When used properly, sport is an incredible source of lessons that any one of any age can apply back into life… be it business, profession, relationships, academia, the performing arts, or back into another athletic event; sport truly is a playground of insight when we allow it to be.
This was the case at the Tour of Pelham for my daughter Serena. Now, this lesson wasn’t self evident immediately after the event, nor was it even evident to Serena… it took an individual (and in this case a parent/coach) to review the event, seeking to extract all lessons that both my daughter and son could apply later on. For Serena this was her first road race, her first Tour of anything and it ended up being quite the experience. First she went off course, then she went off course again, then while riding in the mountain bike/off road section of the course a non competitor (i.e. a cyclist also out on the trails but clearly unaware that there was a race going on) crashed into her. The crash wasn’t so bad that either suffered any injury or damage to equipment but a crash is a crash and it shakes you up no matter what. Serena figured out either on her own or with the help of other competitors how to carry on and she finished the event.
I knew something was up when I saw Serena mid-race (the race course looped by the start/finish line at the Merrittville Speedway): she didn’t seem herself, she looked tight on her bike, her shoulders up, she wasn’t relaxed, she wasn’t in her typical race mode. But, she didn’t complain, she didn’t ask to drop out, she didn’t stop, she didn’t quit, she didn’t give any hint to any of the above experiences. She simply carried on with the task at hand.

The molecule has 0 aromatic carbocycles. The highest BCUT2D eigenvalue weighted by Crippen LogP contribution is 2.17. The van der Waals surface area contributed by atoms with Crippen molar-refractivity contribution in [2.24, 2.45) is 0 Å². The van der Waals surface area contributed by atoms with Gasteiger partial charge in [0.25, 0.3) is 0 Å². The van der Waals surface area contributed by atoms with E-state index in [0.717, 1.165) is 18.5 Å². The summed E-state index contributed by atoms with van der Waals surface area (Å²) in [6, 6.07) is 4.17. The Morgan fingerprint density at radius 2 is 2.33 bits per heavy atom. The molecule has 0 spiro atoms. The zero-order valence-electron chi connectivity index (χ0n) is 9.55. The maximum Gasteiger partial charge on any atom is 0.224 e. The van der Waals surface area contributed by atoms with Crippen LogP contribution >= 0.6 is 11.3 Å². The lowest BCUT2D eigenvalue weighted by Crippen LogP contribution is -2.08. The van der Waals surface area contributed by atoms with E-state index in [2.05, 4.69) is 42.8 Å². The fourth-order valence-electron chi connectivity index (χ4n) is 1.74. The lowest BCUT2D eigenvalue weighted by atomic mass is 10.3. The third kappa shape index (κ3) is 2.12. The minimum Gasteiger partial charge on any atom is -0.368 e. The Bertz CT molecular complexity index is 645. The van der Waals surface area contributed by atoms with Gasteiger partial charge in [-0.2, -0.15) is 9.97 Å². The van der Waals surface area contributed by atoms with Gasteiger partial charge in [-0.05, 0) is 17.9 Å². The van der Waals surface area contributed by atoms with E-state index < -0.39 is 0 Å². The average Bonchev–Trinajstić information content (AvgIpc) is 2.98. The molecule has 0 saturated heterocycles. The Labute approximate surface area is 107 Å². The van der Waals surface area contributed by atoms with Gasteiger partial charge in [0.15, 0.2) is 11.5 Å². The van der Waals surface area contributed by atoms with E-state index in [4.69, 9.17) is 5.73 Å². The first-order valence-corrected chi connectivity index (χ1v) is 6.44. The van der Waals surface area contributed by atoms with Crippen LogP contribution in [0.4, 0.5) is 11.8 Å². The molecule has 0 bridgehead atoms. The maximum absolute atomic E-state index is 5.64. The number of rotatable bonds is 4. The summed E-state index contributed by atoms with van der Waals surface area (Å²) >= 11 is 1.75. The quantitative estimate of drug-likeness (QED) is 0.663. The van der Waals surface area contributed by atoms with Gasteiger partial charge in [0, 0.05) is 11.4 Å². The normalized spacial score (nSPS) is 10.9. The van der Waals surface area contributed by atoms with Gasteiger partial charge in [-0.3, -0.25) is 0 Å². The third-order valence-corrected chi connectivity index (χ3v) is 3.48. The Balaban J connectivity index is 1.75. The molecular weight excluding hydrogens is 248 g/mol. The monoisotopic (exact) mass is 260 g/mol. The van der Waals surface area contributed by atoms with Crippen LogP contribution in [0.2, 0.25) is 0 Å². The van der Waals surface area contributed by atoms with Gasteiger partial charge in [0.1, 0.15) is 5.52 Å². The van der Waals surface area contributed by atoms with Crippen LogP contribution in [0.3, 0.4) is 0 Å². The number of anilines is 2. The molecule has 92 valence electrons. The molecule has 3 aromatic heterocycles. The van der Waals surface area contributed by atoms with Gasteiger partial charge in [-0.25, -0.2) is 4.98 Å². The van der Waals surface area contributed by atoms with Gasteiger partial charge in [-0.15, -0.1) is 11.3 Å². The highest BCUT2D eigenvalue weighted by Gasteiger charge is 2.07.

The lesson came to me later on that day when Serena stated that she received an email from her summer school teacher (Serena is working to get ahead this summer by taking an online course) which listed the upcoming assignments that were due and that they were due in two days! Serena tried to login to the course but was unable to, and emailed the teacher to advise them of the issue.
Serena was in a bit of a panic. Having assignments due but unable to access them online with the deadline for submission approaching was not the scenario Serena wanted to be in, nor planned to be in.
And that’s when the lesson from the Tour of Pelham became apparent to me…
In the Tour, Serena had setbacks, several and significant setbacks. What athlete wants to go off course, losing time to competitors, potentially losing positions, maybe even losing their opportunity for a podium finish? No athlete, yet despite the setbacks Serena not only finished the event, she stood on the podium because she finished 2nd in the U19 (under 19) category.
I shared with Serena… look what happens when you train so much that you have so much skill, so much capacity, so much spare reserve that you can bounce back from a setback! You can go off course and you can be in a crash but neither writes the closing paragraph.
What a lesson for a teenager!